Global warming changing animal's DNA

Studies have shown that global warming is acting fastest at the most northern latitudes, resulting in longer growing seasons. The change is also alleviating winter cold stress without imposing summer heat stress.

Animals depend on the day length to decide when to reproduce, hibernate , and migrate, Holzapfel explained. Although the amount of sunlight on a given day remains unchanged from year to year, the temperature on those days is steadily climbing.

Many animals time their migrations so they arrive in an area at the same time food is most abundant, but some food items sprout in response to warm temperatures and are becoming available earlier.In soma cases,  animals are showing up as the food source is starting to fade, leading to a decrease in fitness and survival of offspring, LiveScience.com reports.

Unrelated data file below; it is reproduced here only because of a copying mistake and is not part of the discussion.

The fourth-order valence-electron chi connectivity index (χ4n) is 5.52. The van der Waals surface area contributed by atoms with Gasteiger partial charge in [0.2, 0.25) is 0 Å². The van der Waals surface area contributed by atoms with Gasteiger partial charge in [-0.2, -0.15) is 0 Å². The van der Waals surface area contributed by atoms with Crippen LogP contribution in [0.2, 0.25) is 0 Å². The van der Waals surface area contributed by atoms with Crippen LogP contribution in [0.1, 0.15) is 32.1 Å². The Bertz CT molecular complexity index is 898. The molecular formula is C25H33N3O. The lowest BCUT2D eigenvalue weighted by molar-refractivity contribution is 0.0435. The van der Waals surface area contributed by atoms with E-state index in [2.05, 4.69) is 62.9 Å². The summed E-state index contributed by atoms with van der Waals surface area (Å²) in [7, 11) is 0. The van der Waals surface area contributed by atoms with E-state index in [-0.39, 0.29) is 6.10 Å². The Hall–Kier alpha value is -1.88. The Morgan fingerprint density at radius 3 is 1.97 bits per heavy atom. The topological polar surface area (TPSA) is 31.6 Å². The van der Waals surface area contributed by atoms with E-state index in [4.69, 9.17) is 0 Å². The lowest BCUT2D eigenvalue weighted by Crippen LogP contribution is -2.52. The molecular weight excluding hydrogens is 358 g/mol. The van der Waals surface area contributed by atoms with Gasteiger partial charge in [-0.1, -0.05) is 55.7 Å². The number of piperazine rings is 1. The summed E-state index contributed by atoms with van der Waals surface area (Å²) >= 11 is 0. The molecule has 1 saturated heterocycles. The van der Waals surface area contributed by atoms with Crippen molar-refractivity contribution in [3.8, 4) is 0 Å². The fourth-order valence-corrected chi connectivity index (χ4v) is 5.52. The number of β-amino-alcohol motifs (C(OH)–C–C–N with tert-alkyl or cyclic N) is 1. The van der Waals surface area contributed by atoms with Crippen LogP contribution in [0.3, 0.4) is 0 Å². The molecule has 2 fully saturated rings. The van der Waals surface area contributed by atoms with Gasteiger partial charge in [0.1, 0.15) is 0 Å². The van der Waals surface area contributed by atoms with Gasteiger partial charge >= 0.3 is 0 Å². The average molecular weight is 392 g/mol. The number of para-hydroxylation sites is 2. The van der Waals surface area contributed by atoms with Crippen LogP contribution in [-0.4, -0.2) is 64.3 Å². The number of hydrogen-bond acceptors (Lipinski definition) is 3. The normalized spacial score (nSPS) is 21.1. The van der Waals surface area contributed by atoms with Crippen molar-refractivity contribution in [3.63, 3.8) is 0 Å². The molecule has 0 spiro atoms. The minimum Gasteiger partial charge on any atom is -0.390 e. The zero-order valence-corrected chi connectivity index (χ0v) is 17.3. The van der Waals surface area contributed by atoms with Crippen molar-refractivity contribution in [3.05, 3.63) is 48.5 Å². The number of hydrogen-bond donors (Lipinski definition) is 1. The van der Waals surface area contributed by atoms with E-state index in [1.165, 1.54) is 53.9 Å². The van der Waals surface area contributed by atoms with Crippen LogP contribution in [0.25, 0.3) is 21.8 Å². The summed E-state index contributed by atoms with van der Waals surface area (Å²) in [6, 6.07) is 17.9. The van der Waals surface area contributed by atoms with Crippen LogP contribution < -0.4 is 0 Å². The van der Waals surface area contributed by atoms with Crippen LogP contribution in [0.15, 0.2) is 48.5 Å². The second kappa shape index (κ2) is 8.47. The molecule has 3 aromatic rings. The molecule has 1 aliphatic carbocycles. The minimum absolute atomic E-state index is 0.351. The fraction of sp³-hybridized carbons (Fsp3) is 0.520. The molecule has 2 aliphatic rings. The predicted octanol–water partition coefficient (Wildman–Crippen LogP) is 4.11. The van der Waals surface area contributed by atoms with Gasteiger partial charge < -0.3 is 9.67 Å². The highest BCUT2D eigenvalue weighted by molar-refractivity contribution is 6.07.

While shrinking glaciers and animals struggling to adapt to a changing global climate might grab all the headlines, pathogens that require a longer growing season could emerge, Holzapfel said.

The researchers provided a number of examples of these changes: Canadian red squirrels reproducing earlier in the year; German blackcaps are migrating and arriving earlier to their nesting grounds; and North American mosquitoes living in the water-filled leaves of carnivorous plants are using shorter day lengths to cue the initiation of larval dormancy, People's Daily Online reports.